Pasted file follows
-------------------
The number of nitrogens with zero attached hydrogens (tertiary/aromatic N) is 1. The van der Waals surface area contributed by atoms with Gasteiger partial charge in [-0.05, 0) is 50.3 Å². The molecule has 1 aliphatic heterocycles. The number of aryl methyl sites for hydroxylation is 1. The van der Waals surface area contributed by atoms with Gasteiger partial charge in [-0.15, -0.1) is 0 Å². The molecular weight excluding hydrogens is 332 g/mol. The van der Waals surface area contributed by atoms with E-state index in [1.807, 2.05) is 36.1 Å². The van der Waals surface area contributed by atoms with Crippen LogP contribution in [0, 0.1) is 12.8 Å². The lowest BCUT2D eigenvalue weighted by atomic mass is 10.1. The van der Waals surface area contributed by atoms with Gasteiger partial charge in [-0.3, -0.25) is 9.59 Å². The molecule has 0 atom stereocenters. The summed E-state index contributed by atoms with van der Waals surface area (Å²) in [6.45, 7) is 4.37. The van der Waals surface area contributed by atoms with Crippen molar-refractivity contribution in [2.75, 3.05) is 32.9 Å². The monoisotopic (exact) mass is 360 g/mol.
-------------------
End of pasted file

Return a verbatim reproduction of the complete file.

The number of nitrogens with zero attached hydrogens (tertiary/aromatic N) is 1. The van der Waals surface area contributed by atoms with Gasteiger partial charge in [-0.05, 0) is 50.3 Å². The molecule has 1 aliphatic heterocycles. The number of aryl methyl sites for hydroxylation is 1. The van der Waals surface area contributed by atoms with Gasteiger partial charge in [-0.15, -0.1) is 0 Å². The molecular weight excluding hydrogens is 332 g/mol. The van der Waals surface area contributed by atoms with E-state index in [1.807, 2.05) is 36.1 Å². The van der Waals surface area contributed by atoms with Crippen LogP contribution in [0, 0.1) is 12.8 Å². The lowest BCUT2D eigenvalue weighted by atomic mass is 10.1. The van der Waals surface area contributed by atoms with Gasteiger partial charge in [-0.3, -0.25) is 9.59 Å². The molecule has 0 atom stereocenters. The summed E-state index contributed by atoms with van der Waals surface area (Å²) in [6.45, 7) is 4.37. The van der Waals surface area contributed by atoms with Crippen molar-refractivity contribution in [2.75, 3.05) is 32.9 Å². The monoisotopic (exact) mass is 360 g/mol.